The first step to answering this question was setting up a patient selection method. For a study like this, we want to examine a lot of average patients to get an idea of their disease patterns. We know from other Sikka analytics studies that the typical patient receives 10 procedures over a two-year period in a dental office. Patients who were prescribed PreviDent 5000 and have had at least 10 procedures before and after the prescription was written were selected to participate in the study.
A total of 1,200 patients who matched these qualifications were chosen at random from dental practices all over the country. Of them, 300 were Millennials (28–43 years old), 300 were Generation Xers (44–59 years old), 300 were Baby Boomers (60–72 years old), and finally 300 were members of the Silent Generation (73-plus years old). When procedural and cost data from these patients were examined, Sikka found an absolute advantage for patients who had been prescribed PreviDent 5000. I am guessing that this data would hold true on children as well.
In general, the patients who were prescribed PreviDent 5000 spent less money on dentistry than patients who were not prescribed PreviDent. Sikka investigated further to see where those savings came from. The category that patients saved on most was, by far, restorative dentistry. Patients who were prescribed PreviDent 5000 spent, on average, 48% less on restorative dentistry. That adds up to an average total savings of $1,176 per patient on restorative dentistry. This figure represents a 16% savings on endodontic procedures, 11% savings on periodontal procedures, and an 11% savings on oral and maxillofacial surgery procedures. Those numbers are significant and staggering! This study shows us that we can help our patients spend less on dentistry by prescribing PreviDent 5000. As dentists, we are probably the only business owners who would look at this as good news. If your favorite spa could give you a prescription that would decrease the amount of money you spent at the spa, would they do it? The answer, most likely, is no.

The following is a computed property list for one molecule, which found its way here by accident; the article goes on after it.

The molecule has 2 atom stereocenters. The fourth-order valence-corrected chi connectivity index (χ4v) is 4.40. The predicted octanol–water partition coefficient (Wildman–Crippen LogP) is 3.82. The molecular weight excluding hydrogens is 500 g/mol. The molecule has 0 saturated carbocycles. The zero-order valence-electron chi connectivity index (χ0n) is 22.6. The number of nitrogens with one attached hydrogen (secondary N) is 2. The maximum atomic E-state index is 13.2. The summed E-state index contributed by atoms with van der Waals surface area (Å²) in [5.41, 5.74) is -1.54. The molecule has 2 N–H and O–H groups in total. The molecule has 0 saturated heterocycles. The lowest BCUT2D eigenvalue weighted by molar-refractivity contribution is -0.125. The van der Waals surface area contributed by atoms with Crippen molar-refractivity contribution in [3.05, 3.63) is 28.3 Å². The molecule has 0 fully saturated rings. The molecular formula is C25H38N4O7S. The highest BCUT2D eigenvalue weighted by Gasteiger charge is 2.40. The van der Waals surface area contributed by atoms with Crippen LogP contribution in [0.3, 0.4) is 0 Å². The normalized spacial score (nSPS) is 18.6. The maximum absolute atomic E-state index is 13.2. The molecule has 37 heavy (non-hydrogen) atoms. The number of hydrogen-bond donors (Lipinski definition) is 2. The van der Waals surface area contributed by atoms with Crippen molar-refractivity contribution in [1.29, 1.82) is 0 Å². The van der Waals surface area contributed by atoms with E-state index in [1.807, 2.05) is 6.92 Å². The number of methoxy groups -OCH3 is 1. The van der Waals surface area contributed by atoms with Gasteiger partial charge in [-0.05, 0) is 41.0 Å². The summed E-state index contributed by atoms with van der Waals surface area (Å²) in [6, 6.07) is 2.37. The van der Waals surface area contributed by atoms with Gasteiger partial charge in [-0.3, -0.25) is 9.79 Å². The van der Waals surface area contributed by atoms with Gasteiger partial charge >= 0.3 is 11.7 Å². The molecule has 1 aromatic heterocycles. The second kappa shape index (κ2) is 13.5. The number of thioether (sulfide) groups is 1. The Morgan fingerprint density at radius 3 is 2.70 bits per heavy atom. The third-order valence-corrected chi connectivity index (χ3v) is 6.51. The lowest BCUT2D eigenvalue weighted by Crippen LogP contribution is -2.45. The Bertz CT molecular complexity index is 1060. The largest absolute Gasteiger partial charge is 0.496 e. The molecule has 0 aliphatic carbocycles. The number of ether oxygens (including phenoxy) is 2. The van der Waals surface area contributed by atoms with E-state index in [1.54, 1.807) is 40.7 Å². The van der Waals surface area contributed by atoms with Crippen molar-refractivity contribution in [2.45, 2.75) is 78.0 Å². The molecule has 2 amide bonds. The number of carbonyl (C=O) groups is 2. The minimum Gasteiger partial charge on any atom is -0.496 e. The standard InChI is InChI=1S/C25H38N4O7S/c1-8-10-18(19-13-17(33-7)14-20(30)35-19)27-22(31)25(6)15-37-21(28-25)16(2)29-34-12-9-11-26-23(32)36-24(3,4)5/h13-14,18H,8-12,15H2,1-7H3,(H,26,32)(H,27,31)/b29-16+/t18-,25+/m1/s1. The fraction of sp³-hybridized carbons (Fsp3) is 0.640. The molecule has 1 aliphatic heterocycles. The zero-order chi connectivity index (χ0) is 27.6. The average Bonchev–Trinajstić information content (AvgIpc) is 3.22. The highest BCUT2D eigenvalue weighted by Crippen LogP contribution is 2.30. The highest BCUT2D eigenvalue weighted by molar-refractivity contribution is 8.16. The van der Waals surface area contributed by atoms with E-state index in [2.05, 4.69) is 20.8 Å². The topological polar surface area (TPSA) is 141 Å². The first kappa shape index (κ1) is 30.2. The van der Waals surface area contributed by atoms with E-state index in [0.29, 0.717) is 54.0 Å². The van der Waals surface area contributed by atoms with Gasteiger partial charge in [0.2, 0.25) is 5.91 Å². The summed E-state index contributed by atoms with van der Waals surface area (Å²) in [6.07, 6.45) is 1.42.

But dentistry is different. We are taught the value of preventive dentistry in dental school. As professionals who want the best for our patients, having them spend less on restorative dentistry is a good thing, especially for children whose habits and experiences can affect the rest of their lives. But how does this work from a business owner’s perspective? Is it advantageous for us to prescribe PreviDent 5000? I would say yes, and Sikka’s data backs me up.
Ramifications in practice
I am a restorative dentist. I love performing restorative dentistry. However, I do not love performing caries-control procedures on high caries risk pediatric patients. Those appointments can be stressful, grueling, and painful for both the patient, my back and neck, and both of our emotions and mental health. I would much rather use my time to do comprehensive esthetic and restorative dentistry such as smile makeovers, veneers, full-mouth rehabilitation, and clear aligners on adults. Those procedures keep me stimulated and excited much more than a quadrant of class IIs on a kid or teen with high caries risk.